1. Web development.

It can be subdivided into 2 subgroups:

1a. Backend development.

It’s a code that powers a website. It contains all the logic behind it. This is where Python shines. The most used frameworks are Django and Flask, and they are widely used in industry. This is definitely a professional specialization.

Recommended links:

1b. Frontend.

It’s usually what you see on a web page. Some time ago all the web pages were rendered on servers and were served as static to users. Not anymore - now all the niceties are done in the browser with such frameworks as React/Vue. And they are written in JavaScript. There is a frontend framework written in Python - bryton. But I don’t think it’s used in serious projects. This subgroup belongs to hobby-specializations.

Checkout this browser game build with bryton https://brython.info/gallery/3Dwalker.html

2. Data science/Machine learning/Artificial intelligence.

This specialization is huge. There are analysts who analyze large amounts of data and present them to the management for them to make proper business decisions. There are machine learnings engineers who train and deploy ML models that power, for example, YouTube recommendation algorithms. And there are researchers, who invent new approaches and algorithms.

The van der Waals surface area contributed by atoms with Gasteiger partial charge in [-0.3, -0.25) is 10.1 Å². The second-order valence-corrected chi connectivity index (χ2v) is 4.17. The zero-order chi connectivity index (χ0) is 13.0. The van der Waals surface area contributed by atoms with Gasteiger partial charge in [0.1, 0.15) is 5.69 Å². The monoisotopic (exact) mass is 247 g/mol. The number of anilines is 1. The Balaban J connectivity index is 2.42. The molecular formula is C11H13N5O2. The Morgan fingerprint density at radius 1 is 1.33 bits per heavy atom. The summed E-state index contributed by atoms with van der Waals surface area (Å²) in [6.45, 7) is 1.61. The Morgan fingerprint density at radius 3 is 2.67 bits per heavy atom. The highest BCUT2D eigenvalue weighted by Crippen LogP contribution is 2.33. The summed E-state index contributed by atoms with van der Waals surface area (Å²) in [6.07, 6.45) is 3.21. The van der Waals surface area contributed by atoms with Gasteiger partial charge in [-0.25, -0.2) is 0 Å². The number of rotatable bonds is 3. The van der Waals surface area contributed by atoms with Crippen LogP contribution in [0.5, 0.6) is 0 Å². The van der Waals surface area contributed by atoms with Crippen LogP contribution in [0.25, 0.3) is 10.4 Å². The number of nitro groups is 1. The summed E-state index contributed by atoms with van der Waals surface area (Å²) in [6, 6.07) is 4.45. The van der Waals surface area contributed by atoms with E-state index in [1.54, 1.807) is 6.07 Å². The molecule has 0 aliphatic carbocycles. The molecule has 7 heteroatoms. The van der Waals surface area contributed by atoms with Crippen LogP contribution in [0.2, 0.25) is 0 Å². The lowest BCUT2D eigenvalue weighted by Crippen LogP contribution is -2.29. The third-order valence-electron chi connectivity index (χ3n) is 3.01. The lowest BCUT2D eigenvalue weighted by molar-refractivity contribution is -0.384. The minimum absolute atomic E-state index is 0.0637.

And Python is the number one here with such frameworks as PyTorch, Tensoflow, scikit-learn and many others. This is very hot and popular specialization at this moment.

Again Data science and machine learning is a huge area. There are sub-specializations as well - some work with natural languages (NLP) and some with images and video (computer vision). So I’d say that Python is used professionally here, but in some cases - i.e. computer vision - you need to know C++ as well.

A book “Build a Career in Data Science” https://www.manning.com/books/build-a-career-in-data-science covers a lot about careers in this specialization

3. Infrastructure/DevOps

Python is seen as widely used in DevOps and sysadmin work. That’s true - many tools in this area are written in Python, but DevOps are just users of such tools so there is little Python programming involved. Also, I believe that programming is a very small part of DevOps role, and it’s definitely not an area for a novice - there are no junior DevOps engineers. Probably that’s not the place to start with.

2. Embedded/Robotics/Industrial automation/IoT

Python used in more of a hobby projects in this area. Big companies use C/Prolog/VHDL programming languages for microprocessors/robots and such. But Python has its place. Such frameworks as micropython and platforms as Arduino/Raspberry allow using Python. This is a hobby-specializations for someone who uses Python.